The view from a seat at the 2019 NCAA Final Four won’t come with a glimpse of the Minneapolis skyline. Gone, too, will be the pockets of natural light dappling the rows of fans at U.S. Bank Stadium.

For the duration of the college basketball championship, the stadium’s signature brightness will go dark, blocked out by thousands of pounds of heavy gray fabric already being installed.

“The sun and the views — that’s what makes [the stadium] unique and beautiful,” said Patrick Talty, the stadium’s general manager. But the bid for the Final Four required a way to darken the venue and keep lighting consistent for televising the games. So for the first part of April, “we have to take our biggest asset away,” Talty said.

But the fabric and installation equipment — which cost $4.6 million from the stadium’s capital improvement fund — are themselves a lure, stadium officials said Tuesday at a news conference unveiling the “darkening solution.”

“This puts us in a great marketing position in getting us ready to sell and host large events,” said Michael Vekich, chairman of the Minnesota Sports Facilities Authority (MSFA), the public board overseeing the stadium. Though the curtains will be removed after the Final Four, they will be installed again for two religious events in 2019 and 2021, Vekich said.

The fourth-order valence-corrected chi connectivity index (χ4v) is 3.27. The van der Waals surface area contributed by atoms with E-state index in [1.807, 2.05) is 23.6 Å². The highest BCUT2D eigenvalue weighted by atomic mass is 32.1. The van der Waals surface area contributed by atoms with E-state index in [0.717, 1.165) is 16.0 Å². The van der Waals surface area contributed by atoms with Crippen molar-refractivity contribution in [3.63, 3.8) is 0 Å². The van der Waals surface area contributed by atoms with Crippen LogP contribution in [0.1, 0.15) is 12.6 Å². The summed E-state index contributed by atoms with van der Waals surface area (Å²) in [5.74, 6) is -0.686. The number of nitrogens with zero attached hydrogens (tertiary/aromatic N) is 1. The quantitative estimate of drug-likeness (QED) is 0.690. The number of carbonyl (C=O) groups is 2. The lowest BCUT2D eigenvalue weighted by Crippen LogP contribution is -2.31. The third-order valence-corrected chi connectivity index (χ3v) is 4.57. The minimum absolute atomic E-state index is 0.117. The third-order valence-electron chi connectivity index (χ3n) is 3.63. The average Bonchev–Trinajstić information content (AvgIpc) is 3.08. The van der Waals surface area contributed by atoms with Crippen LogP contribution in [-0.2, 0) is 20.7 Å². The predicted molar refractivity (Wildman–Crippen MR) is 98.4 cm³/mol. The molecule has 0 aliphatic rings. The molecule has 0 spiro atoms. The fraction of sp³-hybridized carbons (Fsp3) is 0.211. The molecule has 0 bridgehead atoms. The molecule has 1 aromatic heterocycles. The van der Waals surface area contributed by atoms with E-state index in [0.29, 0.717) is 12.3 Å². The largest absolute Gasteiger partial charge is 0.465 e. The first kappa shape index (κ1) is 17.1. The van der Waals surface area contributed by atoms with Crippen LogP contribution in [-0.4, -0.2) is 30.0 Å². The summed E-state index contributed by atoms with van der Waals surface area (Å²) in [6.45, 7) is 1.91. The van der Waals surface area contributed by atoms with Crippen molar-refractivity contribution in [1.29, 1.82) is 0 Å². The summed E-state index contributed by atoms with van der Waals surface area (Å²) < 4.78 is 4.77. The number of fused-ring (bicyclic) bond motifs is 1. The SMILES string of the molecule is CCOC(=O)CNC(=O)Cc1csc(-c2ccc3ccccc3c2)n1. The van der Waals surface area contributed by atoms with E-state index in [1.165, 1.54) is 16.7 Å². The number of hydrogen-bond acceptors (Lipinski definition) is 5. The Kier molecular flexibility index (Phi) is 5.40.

Draped fabric along the west and east ends of the stadium will also be used to help with acoustics for concerts, including the Garth Brooks shows in May.

“[Concert attendees] will certainly notice the difference,” said Curtis Schmillen, the stadium’s director of operations.

The MSFA chose Tempe, Ariz.-based company bluemedia to engineer, manufacture and install the 75 panels to cover the ceiling and the Chicago Flyhouse Inc. for the 7 miles of curtain fabric to cover the glass windows and doors.

By Tuesday, more than half of the ceiling and about a third of the walls were covered. The stadium needs to be “game-ready” by April 1, which also includes adding 14,000 seats, the basketball floor and a suspended center scoreboard.

Installation or removal of all the fabric can take up to a week with a crew of 20 to 25 workers, Schmillen said. To install the panels on the ceiling, the crew works from the catwalk, pulling the fabric panels from the stadium’s floor.

“It’s like sailboat technology,” Schmillen said. “We just fly it up there like you would on a sailboat.”

Though the stadium will store the curtains and fabric panels temporarily after the Final Four, a local, off-site storage facility will likely be needed by summer, Schmillen said.

“It is a whole lot of fabric,” he said.

The first chance for the public to see the football stadium transformed into college basketball’s championship stage will come on April 5 with Final Four Friday, a free, non-ticketed event. Visitors can watch each of the Final Four teams in an open practice and stay for the College All-Star Game in the afternoon. A full schedule of activities is listed online.

U.S. Bank Stadium is also seeking part-time workers in guest and cleaning services for the tournament and for upcoming concerts. Applicants can apply online or attend one of three job fairs at the stadium: March 13 from 4 to 7 p.m.; March 16 from 10 a.m. to 3 p.m.; or March 19 from 4 to 7 p.m. Those attending the job fairs should enter at the Lower Pentair Gate off south 6th Street.